sentence ~*h*&*r*&*w*). And the claim
that it is cold, dry and windy (expressed by the sentence
~*h*&~*r*&*w*) is somewhere between the
two. These kinds of judgements, which seem both innocent and
intuitively correct, Popper's theory cannot accommodate. And if they
are to be accommodated we cannot treat all true and false consequences
alike. For the three false claims mentioned here have exactly the same
number of true and false consequences.

Clearly, if we are going to measure closeness to truth by counting
true and false consequences, some true consequences have to count more
than others if we are to discriminate amongst them. For
example, *h* and *r* are both true, and ~*h* and
~*r* are false. The former should surely count in favor of a
claim, and the latter against. But ~*h*→~*r* is
true and *h*→~*r* is false. After we have counted
the truth *h* in favor of a claim's truthlikeness and the
falsehood ~*r* against it, should we also count the true
consequence ~*h*→~*r* in favor, and the
falsehood *h*→~*r* against? Surely this is both
unnecessary and misleading. And it is precisely counting sentences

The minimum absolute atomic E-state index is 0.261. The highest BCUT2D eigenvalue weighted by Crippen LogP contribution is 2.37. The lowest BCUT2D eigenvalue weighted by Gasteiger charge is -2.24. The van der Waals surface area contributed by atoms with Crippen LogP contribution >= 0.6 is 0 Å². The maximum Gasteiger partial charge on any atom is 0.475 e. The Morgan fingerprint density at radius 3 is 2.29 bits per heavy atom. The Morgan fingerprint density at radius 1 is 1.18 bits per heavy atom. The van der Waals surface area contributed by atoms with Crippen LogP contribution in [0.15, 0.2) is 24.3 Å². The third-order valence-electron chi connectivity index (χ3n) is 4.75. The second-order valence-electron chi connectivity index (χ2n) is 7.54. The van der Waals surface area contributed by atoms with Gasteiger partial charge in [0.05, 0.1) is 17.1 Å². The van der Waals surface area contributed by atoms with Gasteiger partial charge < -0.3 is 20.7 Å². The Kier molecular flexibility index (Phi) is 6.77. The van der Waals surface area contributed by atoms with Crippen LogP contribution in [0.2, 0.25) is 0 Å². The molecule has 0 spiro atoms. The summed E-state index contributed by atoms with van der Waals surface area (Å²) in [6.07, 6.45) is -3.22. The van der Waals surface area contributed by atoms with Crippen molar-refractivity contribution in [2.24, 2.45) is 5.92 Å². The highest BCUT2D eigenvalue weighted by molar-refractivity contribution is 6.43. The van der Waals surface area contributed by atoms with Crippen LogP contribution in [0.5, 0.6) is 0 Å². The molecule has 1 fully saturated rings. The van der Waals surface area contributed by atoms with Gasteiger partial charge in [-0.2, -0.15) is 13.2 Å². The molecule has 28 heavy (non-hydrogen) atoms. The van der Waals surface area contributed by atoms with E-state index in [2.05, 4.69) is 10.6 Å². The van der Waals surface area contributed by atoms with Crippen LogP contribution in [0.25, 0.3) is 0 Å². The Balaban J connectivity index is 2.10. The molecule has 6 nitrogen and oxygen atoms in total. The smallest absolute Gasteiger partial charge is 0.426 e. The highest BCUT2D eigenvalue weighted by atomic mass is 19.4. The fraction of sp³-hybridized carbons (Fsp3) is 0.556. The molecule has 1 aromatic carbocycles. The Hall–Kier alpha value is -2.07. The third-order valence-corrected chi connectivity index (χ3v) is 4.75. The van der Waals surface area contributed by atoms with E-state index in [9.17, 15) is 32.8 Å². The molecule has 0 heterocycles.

like these that renders Popper's account, in terms of all true and
false consequences, susceptible to the Tichý-Miller
argument.

According to the consequence approach, Popper was right in thinking
that truthlikeness depends on the relative sizes of classes of true
and false consequences, but erred in thinking that all consequences of
a theory count the same. Some consequences are *relevant*,
some aren't. Let *R* be some criterion of relevance of
consequences; let *A _{R}* be the set
of

*relevant*consequences of

*A*. Whatever the criterion

*R*is it has to satisfy the constraint that

*A*be recoverable from (and hence equivalent to )

*A*. Popper's account is the limiting one — all consequences are relevant. (Popper's relevance criterion is the empty one,